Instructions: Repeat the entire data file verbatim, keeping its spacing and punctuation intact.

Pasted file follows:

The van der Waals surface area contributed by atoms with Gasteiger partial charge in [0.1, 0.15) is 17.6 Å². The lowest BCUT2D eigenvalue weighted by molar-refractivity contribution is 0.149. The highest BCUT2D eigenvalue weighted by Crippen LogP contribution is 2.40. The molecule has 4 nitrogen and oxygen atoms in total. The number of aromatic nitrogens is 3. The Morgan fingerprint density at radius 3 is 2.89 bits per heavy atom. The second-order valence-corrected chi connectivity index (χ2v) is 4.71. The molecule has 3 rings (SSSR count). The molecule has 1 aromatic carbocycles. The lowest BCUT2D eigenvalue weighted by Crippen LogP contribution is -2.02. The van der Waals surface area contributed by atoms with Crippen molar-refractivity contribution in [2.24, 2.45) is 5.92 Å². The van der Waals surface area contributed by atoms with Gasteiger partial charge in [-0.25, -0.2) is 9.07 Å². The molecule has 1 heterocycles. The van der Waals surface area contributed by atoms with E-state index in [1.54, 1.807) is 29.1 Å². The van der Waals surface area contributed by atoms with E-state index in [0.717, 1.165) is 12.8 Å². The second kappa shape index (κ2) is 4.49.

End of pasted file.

The van der Waals surface area contributed by atoms with Gasteiger partial charge in [0.1, 0.15) is 17.6 Å². The lowest BCUT2D eigenvalue weighted by molar-refractivity contribution is 0.149. The highest BCUT2D eigenvalue weighted by Crippen LogP contribution is 2.40. The molecule has 4 nitrogen and oxygen atoms in total. The number of aromatic nitrogens is 3. The Morgan fingerprint density at radius 3 is 2.89 bits per heavy atom. The second-order valence-corrected chi connectivity index (χ2v) is 4.71. The molecule has 3 rings (SSSR count). The molecule has 1 aromatic carbocycles. The lowest BCUT2D eigenvalue weighted by Crippen LogP contribution is -2.02. The van der Waals surface area contributed by atoms with Crippen molar-refractivity contribution in [2.24, 2.45) is 5.92 Å². The van der Waals surface area contributed by atoms with Gasteiger partial charge in [-0.25, -0.2) is 9.07 Å². The molecule has 1 heterocycles. The van der Waals surface area contributed by atoms with E-state index in [1.54, 1.807) is 29.1 Å². The van der Waals surface area contributed by atoms with E-state index in [0.717, 1.165) is 12.8 Å². The second kappa shape index (κ2) is 4.49.